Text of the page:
The Pension Protection Act ushered in far-reaching changes to 401(k) plans, including fiduciary protection for providers using automatic enrollment and default investments, and making permanent higher contribution levels and catch-up contributions for older workers.

But one provision that investment advisors are grappling with is whether to take on an expanded fiduciary role by offering investment advice.

The act provides safe harbor under ERISA rules for advisors that provide personalized investment advice to participants in pension plans, 401(k)s, 529s and other tax-saving accounts. It allows for two types of advice, one where the compensation received by the advisor must be a level fee that is not affected by the advice given, and a second where the advice is based solely on a certified, unbiased computer model. It also requires complete fee disclosure, as another way of preventing investment advisors from benefiting themselves by steering investors into their own products.

However, there are advantages and disadvantages to offering advice, according to a report from Principal Financial Group of Des Moines, Iowa, called "Pension Protection Act of 2006: Is An Expanded Fiduciary Role The Right Choice For Financial Professionals?"

"Regrettably, the new rules are complex and, in some cases, difficult to implement," said Fred Reish, an attorney with Reish Luftman Reicher & Cohen, an employee benefits law firm in Los Angeles that reviewed the report for legal accuracy.

Many plan sponsors will view participant investment advice as a valuable asset for their plans.

However, their ultimate objective is that their employees be well invested, regardless of whether it results from investment advice, lifecycle funds or managed accounts, the report states. Investment advisors need to assess whether the best and most effective way of accomplishing that goal is taking on an expanded fiduciary role of providing advice.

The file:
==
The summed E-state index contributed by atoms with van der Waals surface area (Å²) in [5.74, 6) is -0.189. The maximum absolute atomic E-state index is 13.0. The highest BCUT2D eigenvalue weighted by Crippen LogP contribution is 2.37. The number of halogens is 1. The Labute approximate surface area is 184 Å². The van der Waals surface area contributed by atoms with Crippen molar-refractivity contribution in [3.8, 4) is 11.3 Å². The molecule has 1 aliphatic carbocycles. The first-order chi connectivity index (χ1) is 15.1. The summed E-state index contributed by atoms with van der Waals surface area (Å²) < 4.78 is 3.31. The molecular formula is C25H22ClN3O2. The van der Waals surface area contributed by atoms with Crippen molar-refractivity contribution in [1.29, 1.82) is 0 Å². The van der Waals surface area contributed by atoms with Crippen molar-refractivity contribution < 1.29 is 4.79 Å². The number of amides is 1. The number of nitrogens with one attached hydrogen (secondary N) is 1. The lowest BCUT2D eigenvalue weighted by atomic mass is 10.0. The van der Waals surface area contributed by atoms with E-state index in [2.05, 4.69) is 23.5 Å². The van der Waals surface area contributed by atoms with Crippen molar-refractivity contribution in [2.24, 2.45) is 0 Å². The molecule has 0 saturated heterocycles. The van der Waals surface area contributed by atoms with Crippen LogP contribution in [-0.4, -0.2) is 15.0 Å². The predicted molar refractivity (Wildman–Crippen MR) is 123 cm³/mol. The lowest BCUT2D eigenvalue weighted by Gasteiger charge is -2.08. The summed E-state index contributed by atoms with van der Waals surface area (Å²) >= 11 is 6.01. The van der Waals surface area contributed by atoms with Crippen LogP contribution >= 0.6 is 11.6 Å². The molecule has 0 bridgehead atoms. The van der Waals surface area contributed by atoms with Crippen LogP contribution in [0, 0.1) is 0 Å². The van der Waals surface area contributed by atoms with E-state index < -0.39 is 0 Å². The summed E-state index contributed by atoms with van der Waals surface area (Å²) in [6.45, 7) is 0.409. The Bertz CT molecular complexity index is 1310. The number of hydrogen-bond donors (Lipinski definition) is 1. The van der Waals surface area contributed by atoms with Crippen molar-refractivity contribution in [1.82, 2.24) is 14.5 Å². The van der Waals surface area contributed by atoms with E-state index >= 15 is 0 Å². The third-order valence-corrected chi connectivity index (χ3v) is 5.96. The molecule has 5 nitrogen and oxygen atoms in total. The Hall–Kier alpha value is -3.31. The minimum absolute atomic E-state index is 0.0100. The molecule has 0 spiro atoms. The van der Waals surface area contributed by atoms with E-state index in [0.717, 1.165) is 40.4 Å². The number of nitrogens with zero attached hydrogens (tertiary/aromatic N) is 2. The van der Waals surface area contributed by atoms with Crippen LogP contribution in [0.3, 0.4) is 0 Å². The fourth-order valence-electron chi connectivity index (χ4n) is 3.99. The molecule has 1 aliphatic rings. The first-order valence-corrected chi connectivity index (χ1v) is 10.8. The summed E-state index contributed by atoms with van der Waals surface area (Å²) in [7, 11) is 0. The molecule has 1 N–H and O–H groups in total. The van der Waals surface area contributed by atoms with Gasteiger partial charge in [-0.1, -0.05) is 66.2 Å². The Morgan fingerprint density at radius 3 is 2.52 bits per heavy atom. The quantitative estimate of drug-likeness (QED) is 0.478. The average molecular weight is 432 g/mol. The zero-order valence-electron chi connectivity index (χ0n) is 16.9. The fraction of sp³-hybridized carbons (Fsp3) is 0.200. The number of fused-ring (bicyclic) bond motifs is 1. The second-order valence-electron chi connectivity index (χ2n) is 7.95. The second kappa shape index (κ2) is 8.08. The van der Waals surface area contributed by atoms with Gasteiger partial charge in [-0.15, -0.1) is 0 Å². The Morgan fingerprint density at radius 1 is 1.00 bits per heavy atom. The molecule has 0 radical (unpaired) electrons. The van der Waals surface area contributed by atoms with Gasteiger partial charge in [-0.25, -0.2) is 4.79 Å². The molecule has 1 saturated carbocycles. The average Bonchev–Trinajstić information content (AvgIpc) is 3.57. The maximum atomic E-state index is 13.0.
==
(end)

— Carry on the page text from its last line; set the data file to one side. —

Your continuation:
One optimistic result of acting as a fiduciary is an expanded book of business. Taking on a fiduciary role can increase an advisor's business from both plan sponsors and participants, said Jack Stewart, a director and defined contribution national practice leader at Principal.

As the financial advisor works with plan sponsors, they will gain access to participants, and that will afford them more opportunities to sell them investment products outside the plan, Stewart said.

Additionally, financial advisors are always looking for ways to provide an extra bit of value, and by being a fiduciary, they position themselves to be viewed by plan sponsors as providing more services and value, Stewart said.

However, there are downsides to taking on an expanded fiduciary role, as well. There can be increased exposure to liabilities if an advisor gives the wrong advice or doesn't follow the rules set by ERISA, Stewart explained. Acting as a fiduciary, financial advisors are held to higher standards and scrutinized more, he added.

Additionally, companies take on more risk. Broker/dealers need to grant permission to their advisors to provide advice, as they assume some responsibility when their advisors act as fiduciaries, Stewart said.